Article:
Tuesday, 20 September 2016


Rob Zombie is something of a cult character to genre fans.
Undoubtedly every bit as great at marketing his films as he is at actually creating them, shock-rocker Zombie has produced some of the most talked about horror movies of the last 15 years.
His work also proves to be somewhat polarising, a sure sign of an auteur in my opinion, and I've heard lengthy testimonials for, and denouncements of, the likes of House of 1000 Corpses, The Devil's Rejects, Lords of Salem and his two Halloween remakes.
For the record, I dig his movies (and his comics – I own The Nail and Big Foot and think they're both great throwback, grindhouse fun), even though I can recognise some of the flaws in his work that critics are most vocal about.
Which brings us to 31, the latest sick exploitation flick from a man who has built his career on such movies, a tale of carnival workers hunted by killer clowns as part of a deadly game for the rich and privileged.
So, is this a game that you'll want to play?
Or are these clowns no fun at all?
Read on...

31 (2016)

Dir: Rob Zombie
Starring: Sheri Moon Zombie, Meg Foster, Jeff Daniel Phillips, Lawrence Hilton-Jacobs, Kevin Jackson, Michael 'Redbone' Alcott, Malcolm McDowell, Jane Carr, Judy Geeson, Richard Brake, Pancho Moler, David Ury, Lew Temple, Torsten Voges, E.G. Daily

SPEEDY SYNOPSIS: I'll try not to spoil too much here but continue at your own risk.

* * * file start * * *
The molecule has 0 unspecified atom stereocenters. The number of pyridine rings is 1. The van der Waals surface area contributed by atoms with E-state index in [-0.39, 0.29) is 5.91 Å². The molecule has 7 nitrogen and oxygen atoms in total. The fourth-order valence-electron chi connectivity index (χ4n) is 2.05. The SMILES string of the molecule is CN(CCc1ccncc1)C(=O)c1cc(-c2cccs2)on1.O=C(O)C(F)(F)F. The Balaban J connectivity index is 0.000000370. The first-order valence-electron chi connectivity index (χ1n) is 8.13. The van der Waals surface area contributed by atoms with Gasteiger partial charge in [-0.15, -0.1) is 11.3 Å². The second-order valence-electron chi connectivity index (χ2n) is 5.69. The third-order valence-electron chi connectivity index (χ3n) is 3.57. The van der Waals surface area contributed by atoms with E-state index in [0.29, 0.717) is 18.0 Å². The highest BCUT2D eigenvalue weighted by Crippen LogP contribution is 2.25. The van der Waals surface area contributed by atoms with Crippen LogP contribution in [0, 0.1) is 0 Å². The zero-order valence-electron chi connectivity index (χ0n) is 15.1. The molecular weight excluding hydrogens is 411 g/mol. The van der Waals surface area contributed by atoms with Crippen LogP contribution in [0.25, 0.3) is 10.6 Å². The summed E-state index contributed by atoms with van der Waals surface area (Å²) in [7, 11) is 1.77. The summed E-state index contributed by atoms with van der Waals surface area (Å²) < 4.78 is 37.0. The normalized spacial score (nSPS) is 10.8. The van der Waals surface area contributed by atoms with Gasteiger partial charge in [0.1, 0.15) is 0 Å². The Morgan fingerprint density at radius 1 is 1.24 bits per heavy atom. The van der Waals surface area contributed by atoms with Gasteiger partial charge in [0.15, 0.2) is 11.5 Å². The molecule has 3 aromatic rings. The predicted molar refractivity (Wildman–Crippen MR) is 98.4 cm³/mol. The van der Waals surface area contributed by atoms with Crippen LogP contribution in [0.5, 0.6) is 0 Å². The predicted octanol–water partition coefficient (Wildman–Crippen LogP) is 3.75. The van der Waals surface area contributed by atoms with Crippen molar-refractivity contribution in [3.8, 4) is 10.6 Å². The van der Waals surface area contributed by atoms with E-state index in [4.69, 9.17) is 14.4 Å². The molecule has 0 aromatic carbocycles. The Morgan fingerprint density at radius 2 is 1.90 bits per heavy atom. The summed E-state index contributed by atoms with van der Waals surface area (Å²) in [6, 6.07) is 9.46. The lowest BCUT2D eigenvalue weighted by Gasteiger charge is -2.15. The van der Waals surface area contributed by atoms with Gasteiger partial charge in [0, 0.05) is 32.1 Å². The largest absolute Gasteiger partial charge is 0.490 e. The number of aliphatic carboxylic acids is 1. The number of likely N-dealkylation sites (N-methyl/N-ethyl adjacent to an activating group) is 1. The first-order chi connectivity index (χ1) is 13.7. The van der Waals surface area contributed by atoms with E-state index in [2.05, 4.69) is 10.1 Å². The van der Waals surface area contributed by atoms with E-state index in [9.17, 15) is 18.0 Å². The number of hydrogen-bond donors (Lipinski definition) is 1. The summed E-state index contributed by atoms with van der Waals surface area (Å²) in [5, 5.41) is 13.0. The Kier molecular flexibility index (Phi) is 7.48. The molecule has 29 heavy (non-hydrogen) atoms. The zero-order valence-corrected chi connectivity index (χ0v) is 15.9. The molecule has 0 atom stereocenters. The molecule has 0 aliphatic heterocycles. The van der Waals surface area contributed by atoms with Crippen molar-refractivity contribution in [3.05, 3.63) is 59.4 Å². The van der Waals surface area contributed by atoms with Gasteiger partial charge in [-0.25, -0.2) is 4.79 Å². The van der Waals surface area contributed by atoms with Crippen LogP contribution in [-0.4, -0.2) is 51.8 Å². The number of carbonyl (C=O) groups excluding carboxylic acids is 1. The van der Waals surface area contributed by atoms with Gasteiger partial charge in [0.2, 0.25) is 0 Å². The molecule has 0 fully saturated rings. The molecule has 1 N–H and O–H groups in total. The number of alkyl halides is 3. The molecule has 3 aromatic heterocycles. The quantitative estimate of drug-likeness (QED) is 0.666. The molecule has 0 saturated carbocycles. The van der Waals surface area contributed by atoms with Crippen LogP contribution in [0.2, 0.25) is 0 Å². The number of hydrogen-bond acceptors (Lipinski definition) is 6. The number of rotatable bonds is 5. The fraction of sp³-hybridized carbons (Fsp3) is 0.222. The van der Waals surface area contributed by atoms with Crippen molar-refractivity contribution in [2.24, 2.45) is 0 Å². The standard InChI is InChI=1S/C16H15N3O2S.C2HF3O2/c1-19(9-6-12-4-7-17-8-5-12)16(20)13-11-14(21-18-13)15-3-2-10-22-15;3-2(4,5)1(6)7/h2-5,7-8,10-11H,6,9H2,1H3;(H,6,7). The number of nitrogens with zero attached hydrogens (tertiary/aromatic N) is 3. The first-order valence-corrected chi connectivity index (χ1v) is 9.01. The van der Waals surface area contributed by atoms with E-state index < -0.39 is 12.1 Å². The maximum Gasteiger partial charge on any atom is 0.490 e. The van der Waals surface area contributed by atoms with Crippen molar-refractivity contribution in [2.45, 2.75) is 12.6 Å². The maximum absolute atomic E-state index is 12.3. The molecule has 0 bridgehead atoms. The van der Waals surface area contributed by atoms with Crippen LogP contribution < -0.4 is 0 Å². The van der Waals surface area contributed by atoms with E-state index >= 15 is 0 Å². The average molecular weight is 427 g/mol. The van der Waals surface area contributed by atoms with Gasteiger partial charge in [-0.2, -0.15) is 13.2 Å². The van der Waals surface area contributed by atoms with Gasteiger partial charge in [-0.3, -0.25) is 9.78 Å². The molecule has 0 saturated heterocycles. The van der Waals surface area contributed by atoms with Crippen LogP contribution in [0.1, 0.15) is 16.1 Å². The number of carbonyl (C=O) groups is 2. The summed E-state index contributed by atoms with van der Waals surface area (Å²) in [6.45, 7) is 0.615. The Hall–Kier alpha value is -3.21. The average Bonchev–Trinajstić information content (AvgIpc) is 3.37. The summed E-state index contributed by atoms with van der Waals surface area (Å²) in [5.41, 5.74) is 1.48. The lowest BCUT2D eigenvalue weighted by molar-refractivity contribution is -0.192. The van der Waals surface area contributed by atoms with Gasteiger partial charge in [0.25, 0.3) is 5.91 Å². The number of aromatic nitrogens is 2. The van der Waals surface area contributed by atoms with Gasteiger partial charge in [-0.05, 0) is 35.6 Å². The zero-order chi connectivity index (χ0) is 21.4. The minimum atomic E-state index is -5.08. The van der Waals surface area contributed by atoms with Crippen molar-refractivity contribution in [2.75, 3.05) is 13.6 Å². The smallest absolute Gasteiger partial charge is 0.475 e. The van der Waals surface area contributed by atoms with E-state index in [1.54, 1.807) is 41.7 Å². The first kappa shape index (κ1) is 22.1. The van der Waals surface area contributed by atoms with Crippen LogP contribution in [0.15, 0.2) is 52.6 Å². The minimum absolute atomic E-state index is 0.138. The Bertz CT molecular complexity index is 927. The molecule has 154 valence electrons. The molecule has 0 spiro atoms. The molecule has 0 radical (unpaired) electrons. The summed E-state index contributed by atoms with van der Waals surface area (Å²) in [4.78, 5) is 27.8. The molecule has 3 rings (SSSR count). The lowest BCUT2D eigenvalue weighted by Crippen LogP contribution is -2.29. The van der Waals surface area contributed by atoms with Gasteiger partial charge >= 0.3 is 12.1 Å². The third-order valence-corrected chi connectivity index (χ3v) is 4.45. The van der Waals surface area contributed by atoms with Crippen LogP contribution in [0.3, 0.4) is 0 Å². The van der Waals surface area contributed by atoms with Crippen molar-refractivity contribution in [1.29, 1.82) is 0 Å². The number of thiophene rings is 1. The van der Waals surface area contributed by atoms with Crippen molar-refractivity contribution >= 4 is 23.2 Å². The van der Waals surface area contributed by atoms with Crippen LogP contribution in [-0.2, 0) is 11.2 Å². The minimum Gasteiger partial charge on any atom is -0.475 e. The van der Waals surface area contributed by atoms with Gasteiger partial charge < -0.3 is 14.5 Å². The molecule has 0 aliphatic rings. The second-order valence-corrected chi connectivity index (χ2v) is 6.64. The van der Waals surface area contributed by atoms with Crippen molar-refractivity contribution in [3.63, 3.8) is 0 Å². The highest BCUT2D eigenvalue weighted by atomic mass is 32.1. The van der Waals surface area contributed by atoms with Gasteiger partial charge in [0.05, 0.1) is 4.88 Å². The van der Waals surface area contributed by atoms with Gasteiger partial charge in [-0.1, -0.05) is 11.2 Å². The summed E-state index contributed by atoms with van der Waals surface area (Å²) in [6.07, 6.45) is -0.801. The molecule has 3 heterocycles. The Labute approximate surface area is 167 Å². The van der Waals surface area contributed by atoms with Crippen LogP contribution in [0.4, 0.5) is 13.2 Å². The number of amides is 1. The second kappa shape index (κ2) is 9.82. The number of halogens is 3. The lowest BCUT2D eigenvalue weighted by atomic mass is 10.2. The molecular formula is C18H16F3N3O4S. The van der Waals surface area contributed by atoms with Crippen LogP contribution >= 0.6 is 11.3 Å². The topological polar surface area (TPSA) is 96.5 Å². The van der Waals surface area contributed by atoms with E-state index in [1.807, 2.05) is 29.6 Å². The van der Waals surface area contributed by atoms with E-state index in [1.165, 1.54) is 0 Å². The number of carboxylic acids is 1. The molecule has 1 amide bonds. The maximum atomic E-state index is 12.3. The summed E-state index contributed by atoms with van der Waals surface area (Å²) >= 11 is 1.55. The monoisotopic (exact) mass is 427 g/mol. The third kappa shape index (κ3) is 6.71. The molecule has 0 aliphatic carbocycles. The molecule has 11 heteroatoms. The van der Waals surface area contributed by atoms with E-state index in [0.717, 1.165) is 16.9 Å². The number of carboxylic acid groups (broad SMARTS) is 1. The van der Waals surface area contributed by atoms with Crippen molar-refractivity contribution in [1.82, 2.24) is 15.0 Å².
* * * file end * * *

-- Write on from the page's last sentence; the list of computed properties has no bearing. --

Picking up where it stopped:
31 opens with a deeply unnerving scene in which an articulate but clearly insane man, Doom-Head (Brake) delivers a lengthy monologue to a captured, bound pastor before ruthlessly executing him with an axe.
From here we meet a group of travelling carnies as they drive along an American backroad back on Halloween 1976. Among their number are the show's owner Venus (Eighties icon Foster), dancer Charly (Moon Zombie), show manager Panda (Hilton-Jacobs), mechanic Roscoe (Phillips), experienced worker Levon (Jackson) and driver Fat Randy (Alcott). 
When the crude, free-spirited group stop for fuel, Roscoe meets a flirtatious pixie of a woman (Daily) who is cleverly able to ascertain that the group are unarmed.
Later that night Fat Randy comes across an eerie display of scarecrows obstructing the road, and as the group investigate they are jumped by a gang of ruthless, armed goons dressed in the black and white stripes of a Nineteenth Century prison inmate. After a brief but savage struggle, five of the carnies are subdued and taken to a mysterious building.